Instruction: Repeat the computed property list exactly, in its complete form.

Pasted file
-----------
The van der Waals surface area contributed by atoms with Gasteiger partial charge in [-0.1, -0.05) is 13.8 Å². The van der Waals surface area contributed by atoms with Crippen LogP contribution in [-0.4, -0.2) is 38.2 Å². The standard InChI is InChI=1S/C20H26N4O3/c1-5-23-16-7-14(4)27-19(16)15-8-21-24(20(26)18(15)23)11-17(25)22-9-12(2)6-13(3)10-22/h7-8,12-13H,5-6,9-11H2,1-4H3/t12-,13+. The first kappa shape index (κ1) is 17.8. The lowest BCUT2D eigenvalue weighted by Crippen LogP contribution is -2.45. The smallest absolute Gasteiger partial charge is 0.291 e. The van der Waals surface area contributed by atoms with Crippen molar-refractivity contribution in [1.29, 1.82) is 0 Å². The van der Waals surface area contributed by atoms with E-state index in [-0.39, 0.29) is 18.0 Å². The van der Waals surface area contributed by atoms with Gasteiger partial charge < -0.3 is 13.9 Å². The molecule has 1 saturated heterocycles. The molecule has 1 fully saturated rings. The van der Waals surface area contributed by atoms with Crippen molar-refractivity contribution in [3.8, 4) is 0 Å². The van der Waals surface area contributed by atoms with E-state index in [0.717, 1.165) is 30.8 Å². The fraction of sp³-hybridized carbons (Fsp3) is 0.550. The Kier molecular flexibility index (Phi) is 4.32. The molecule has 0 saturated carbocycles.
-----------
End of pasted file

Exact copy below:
The van der Waals surface area contributed by atoms with Gasteiger partial charge in [-0.1, -0.05) is 13.8 Å². The van der Waals surface area contributed by atoms with Crippen LogP contribution in [-0.4, -0.2) is 38.2 Å². The standard InChI is InChI=1S/C20H26N4O3/c1-5-23-16-7-14(4)27-19(16)15-8-21-24(20(26)18(15)23)11-17(25)22-9-12(2)6-13(3)10-22/h7-8,12-13H,5-6,9-11H2,1-4H3/t12-,13+. The first kappa shape index (κ1) is 17.8. The lowest BCUT2D eigenvalue weighted by Crippen LogP contribution is -2.45. The smallest absolute Gasteiger partial charge is 0.291 e. The van der Waals surface area contributed by atoms with Crippen molar-refractivity contribution in [1.29, 1.82) is 0 Å². The van der Waals surface area contributed by atoms with E-state index in [-0.39, 0.29) is 18.0 Å². The van der Waals surface area contributed by atoms with Gasteiger partial charge < -0.3 is 13.9 Å². The molecule has 1 saturated heterocycles. The molecule has 1 fully saturated rings. The van der Waals surface area contributed by atoms with Crippen molar-refractivity contribution in [3.8, 4) is 0 Å². The van der Waals surface area contributed by atoms with E-state index in [0.717, 1.165) is 30.8 Å². The fraction of sp³-hybridized carbons (Fsp3) is 0.550. The Kier molecular flexibility index (Phi) is 4.32. The molecule has 0 saturated carbocycles.